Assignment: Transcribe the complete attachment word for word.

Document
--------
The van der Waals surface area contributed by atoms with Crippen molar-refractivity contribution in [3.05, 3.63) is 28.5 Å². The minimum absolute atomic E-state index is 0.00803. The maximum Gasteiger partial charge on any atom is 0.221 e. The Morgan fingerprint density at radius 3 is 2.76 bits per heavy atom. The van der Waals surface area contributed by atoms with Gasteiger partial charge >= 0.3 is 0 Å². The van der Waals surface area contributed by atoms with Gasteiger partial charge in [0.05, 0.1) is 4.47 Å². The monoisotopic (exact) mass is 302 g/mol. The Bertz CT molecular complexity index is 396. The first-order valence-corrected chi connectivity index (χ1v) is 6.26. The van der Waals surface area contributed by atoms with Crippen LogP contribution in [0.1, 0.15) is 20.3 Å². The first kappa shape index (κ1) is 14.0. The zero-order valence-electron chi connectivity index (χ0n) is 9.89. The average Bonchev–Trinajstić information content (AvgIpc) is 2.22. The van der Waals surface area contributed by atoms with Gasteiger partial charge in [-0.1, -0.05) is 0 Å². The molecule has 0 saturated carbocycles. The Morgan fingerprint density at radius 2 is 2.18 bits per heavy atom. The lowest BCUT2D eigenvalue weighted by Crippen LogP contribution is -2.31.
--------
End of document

The van der Waals surface area contributed by atoms with Crippen molar-refractivity contribution in [3.05, 3.63) is 28.5 Å². The minimum absolute atomic E-state index is 0.00803. The maximum Gasteiger partial charge on any atom is 0.221 e. The Morgan fingerprint density at radius 3 is 2.76 bits per heavy atom. The van der Waals surface area contributed by atoms with Gasteiger partial charge >= 0.3 is 0 Å². The van der Waals surface area contributed by atoms with Gasteiger partial charge in [0.05, 0.1) is 4.47 Å². The monoisotopic (exact) mass is 302 g/mol. The Bertz CT molecular complexity index is 396. The first-order valence-corrected chi connectivity index (χ1v) is 6.26. The van der Waals surface area contributed by atoms with Crippen LogP contribution in [0.1, 0.15) is 20.3 Å². The first kappa shape index (κ1) is 14.0. The zero-order valence-electron chi connectivity index (χ0n) is 9.89. The average Bonchev–Trinajstić information content (AvgIpc) is 2.22. The van der Waals surface area contributed by atoms with Gasteiger partial charge in [-0.1, -0.05) is 0 Å². The molecule has 0 saturated carbocycles. The Morgan fingerprint density at radius 2 is 2.18 bits per heavy atom. The lowest BCUT2D eigenvalue weighted by Crippen LogP contribution is -2.31.